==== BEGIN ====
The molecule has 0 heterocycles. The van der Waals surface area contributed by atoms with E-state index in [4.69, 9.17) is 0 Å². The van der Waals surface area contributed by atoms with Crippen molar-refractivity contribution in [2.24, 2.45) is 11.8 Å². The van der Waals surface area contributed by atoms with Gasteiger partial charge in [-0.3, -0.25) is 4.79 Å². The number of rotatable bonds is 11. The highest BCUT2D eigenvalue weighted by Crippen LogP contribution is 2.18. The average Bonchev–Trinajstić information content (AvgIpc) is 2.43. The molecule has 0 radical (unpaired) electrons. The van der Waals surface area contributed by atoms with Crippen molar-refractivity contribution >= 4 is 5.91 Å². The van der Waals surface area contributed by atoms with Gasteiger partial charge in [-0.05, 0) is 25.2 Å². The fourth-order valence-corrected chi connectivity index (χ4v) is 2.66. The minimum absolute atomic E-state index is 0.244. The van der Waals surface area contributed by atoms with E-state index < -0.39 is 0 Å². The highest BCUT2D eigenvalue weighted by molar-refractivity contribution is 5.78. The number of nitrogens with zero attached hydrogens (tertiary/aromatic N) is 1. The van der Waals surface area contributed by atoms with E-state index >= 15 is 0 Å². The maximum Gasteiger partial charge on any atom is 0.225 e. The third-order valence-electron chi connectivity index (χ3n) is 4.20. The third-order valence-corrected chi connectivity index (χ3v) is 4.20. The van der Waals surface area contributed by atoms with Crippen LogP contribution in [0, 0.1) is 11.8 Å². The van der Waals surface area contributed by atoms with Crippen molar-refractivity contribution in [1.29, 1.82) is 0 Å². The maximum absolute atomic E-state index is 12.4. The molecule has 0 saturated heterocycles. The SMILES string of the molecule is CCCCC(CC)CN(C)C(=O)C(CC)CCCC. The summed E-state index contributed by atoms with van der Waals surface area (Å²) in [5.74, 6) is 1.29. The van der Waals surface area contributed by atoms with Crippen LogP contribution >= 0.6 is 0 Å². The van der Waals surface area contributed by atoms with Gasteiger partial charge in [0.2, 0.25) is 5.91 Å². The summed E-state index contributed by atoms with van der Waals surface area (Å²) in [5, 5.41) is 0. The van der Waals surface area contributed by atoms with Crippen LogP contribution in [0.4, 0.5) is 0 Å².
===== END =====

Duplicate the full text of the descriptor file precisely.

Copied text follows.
The molecule has 0 heterocycles. The van der Waals surface area contributed by atoms with E-state index in [4.69, 9.17) is 0 Å². The van der Waals surface area contributed by atoms with Crippen molar-refractivity contribution in [2.24, 2.45) is 11.8 Å². The van der Waals surface area contributed by atoms with Gasteiger partial charge in [-0.3, -0.25) is 4.79 Å². The number of rotatable bonds is 11. The highest BCUT2D eigenvalue weighted by Crippen LogP contribution is 2.18. The average Bonchev–Trinajstić information content (AvgIpc) is 2.43. The molecule has 0 radical (unpaired) electrons. The van der Waals surface area contributed by atoms with Crippen molar-refractivity contribution >= 4 is 5.91 Å². The van der Waals surface area contributed by atoms with Gasteiger partial charge in [-0.05, 0) is 25.2 Å². The fourth-order valence-corrected chi connectivity index (χ4v) is 2.66. The minimum absolute atomic E-state index is 0.244. The van der Waals surface area contributed by atoms with E-state index < -0.39 is 0 Å². The highest BCUT2D eigenvalue weighted by molar-refractivity contribution is 5.78. The number of nitrogens with zero attached hydrogens (tertiary/aromatic N) is 1. The van der Waals surface area contributed by atoms with E-state index >= 15 is 0 Å². The maximum Gasteiger partial charge on any atom is 0.225 e. The third-order valence-electron chi connectivity index (χ3n) is 4.20. The third-order valence-corrected chi connectivity index (χ3v) is 4.20. The van der Waals surface area contributed by atoms with Crippen LogP contribution in [0, 0.1) is 11.8 Å². The van der Waals surface area contributed by atoms with Crippen molar-refractivity contribution in [1.29, 1.82) is 0 Å². The maximum absolute atomic E-state index is 12.4. The molecule has 0 saturated heterocycles. The SMILES string of the molecule is CCCCC(CC)CN(C)C(=O)C(CC)CCCC. The summed E-state index contributed by atoms with van der Waals surface area (Å²) in [5.74, 6) is 1.29. The van der Waals surface area contributed by atoms with Crippen LogP contribution >= 0.6 is 0 Å². The van der Waals surface area contributed by atoms with Gasteiger partial charge in [0.2, 0.25) is 5.91 Å². The summed E-state index contributed by atoms with van der Waals surface area (Å²) in [5, 5.41) is 0. The van der Waals surface area contributed by atoms with Crippen LogP contribution in [0.4, 0.5) is 0 Å².